The fact that those arrangements have been agreed with the Law Society, whose members represent both buyers and sellers of property, suggests that they strike the right balance between a potential purchaser's legitimate right to know about a property and a householder's legitimate right not to have his privacy invaded without good reason. British Coal and the Law Society are keeping the arrangements under review and I am confident that that will ensure their continued successful operation. Should any serious difficulties emerge, the Secretary of State has the power to make regulations setting out new arrangements. I have received no representations that these arrangements are not working well and can see no reason for making regulations simply for the sake of it. I would therefore ask the noble Lord to withdraw Amendment No. 8.

I do not see the case for a register of all claims since it would merely duplicate information held by British Coal and readily available from the corporation through the search forms. Such duplication would almost certainly lead to an increase in costs without offering any significant benefits. I shall not attempt to quantify the costs. Throughout, on all sides, we have attempted to keep an eye on costs because we need to be certain at the end of the day that the interests of British Coal are also taken into account.

It would also arguably be an invasion of privacy. It should be possible for a prospective purchaser to obtain such information. However, it is less clear that anyone at all should be able to obtain such information without the householder even being aware of the fact. It was for both of those reasons —cost and invasion of privacy—that the suggestion was rejected by the report of the other place's Energy Select Committee, which went on to endorse the arrangements between British Coal and the Law Society. I therefore ask the noble Lord not to proceed with Amendments Nos. 9 and 11.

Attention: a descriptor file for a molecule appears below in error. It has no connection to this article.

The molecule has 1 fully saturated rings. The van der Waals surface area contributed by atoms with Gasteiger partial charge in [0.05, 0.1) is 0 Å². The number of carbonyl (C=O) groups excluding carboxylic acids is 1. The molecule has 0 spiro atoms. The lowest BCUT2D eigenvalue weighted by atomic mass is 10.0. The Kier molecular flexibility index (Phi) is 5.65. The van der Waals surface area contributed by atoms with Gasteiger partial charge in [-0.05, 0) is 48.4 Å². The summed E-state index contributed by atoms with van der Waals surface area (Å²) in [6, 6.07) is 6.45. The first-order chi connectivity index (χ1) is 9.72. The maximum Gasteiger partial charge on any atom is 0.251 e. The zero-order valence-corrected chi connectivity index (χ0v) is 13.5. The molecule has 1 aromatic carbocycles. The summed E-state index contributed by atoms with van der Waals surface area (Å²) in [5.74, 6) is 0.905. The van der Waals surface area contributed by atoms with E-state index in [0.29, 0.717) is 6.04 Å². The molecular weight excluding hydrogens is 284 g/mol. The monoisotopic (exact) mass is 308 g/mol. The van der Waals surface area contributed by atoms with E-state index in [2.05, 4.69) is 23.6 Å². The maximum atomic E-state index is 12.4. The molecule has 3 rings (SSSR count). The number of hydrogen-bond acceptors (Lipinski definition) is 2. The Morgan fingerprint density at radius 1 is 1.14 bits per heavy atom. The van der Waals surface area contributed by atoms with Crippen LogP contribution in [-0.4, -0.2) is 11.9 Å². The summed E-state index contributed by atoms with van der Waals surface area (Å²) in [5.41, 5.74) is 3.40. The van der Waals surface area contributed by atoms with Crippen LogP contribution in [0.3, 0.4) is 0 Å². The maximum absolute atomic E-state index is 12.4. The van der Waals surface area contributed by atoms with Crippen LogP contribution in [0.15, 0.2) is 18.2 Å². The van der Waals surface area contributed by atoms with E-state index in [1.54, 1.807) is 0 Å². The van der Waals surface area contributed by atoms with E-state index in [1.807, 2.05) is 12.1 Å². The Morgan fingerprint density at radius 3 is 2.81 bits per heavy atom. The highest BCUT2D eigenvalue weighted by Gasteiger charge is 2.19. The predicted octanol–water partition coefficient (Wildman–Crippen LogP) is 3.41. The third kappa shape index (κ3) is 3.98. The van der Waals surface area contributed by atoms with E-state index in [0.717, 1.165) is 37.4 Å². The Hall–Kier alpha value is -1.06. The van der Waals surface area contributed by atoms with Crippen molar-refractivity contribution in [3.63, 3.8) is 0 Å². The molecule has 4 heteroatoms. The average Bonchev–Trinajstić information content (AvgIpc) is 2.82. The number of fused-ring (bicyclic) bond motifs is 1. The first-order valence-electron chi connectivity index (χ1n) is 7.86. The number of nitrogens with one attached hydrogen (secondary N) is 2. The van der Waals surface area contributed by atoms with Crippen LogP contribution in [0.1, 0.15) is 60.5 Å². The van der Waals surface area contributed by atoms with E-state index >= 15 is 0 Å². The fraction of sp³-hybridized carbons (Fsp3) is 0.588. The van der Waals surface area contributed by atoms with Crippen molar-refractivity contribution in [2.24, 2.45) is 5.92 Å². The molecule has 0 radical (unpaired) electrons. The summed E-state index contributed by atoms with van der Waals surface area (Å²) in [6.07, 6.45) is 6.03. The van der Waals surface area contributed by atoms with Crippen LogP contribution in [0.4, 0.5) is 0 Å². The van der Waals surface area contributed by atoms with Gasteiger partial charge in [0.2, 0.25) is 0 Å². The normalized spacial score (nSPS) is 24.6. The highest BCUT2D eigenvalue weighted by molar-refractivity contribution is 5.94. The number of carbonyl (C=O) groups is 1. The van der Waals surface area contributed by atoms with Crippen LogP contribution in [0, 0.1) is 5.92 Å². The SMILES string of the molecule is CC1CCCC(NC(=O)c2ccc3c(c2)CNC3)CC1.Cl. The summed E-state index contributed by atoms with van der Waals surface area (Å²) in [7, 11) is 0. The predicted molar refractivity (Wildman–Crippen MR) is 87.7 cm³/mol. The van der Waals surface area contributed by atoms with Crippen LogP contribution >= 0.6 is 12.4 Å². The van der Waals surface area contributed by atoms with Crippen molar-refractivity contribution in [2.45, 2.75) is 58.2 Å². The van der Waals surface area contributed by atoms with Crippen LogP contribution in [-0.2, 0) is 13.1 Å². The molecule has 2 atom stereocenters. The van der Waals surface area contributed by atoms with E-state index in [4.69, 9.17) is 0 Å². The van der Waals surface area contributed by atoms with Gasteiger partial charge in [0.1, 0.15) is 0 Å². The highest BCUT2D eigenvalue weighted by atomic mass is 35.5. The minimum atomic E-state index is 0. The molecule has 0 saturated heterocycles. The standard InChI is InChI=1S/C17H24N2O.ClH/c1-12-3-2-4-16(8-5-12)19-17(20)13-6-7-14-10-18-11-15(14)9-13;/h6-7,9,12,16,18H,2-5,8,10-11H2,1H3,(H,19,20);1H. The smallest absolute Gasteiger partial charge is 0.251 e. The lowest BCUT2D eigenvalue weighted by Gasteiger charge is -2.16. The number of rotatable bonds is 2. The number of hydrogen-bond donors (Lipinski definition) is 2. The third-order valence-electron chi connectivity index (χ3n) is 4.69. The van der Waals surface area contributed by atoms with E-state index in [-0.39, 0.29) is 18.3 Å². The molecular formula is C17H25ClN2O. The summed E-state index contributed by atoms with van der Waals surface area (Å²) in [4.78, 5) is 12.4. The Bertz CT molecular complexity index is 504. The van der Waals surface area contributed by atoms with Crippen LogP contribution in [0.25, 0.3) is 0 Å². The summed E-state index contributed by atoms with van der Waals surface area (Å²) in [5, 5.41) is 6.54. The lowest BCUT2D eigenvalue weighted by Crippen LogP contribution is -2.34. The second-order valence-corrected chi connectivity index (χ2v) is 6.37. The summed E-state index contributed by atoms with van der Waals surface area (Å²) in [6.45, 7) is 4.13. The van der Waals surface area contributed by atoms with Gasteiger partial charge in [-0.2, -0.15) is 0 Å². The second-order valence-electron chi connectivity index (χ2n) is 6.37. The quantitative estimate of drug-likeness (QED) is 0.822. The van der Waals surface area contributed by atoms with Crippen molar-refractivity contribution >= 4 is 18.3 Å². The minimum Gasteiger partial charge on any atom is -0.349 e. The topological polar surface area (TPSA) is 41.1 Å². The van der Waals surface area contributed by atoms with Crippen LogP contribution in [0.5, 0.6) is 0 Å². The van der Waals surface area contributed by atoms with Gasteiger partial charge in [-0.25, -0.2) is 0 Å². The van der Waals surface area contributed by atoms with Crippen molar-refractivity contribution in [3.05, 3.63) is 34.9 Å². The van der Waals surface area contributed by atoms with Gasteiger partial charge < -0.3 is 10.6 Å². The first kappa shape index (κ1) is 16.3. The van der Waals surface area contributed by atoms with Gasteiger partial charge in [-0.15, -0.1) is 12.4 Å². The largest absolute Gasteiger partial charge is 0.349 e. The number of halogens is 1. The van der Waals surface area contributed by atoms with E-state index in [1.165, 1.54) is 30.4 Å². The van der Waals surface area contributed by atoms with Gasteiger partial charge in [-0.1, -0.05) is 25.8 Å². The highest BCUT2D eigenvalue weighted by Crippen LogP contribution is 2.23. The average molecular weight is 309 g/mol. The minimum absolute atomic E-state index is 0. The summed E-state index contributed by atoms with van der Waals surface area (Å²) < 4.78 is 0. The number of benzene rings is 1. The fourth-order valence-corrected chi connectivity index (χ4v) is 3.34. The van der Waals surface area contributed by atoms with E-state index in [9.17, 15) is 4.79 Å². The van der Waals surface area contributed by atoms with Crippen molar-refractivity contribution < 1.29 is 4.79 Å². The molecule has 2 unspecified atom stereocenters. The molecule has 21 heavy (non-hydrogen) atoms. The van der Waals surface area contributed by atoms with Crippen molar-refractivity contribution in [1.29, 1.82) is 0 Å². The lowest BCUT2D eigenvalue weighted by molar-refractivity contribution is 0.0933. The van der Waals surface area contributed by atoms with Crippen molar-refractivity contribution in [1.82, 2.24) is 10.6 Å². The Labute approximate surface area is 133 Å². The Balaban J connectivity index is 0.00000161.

Lord Peston

I thank the noble Lord for his replies. Again, I shall look very carefully at what he said. If Amendment No. 9 is redundant I could not be more pleased.

On the question of information generally, I do not accept the privacy argument. I do not believe that this type of information represents an intrusion into personal matters. I am not convinced by that argument.

On the question of cost and bureaucracy, the Minister made my point for me. As I understand it, British Coal has that information. It is purely a question of the form in which it is kept. Essentially, a register would be a user-friendly form of information that would be available, so I do not believe that the argument about cost could possibly hold up in that case. However, I shall look at the matter further because I am equally reassured by the fact that the Law Society has considered the matter and is keeping an eye on it. As I understand it, the Government are saying that, if a problem of the kind that I have in mind arose, they would take it seriously and do something about it anyway. It may well be, therefore, that I am a little premature in mentioning this point, but I am not certain about that. Having heard the Minister's reply, I beg leave to withdraw the amendment.

Amendment, by leave, withdrawn.

[Amendments Nos. 9 to 11 not moved.]

clause 48 agreed to.

Remaining clauses and schedules agreed to.

House resumed: Bill reported without amendment; Report received.

House adjourned at nine minutes before nine o'clock.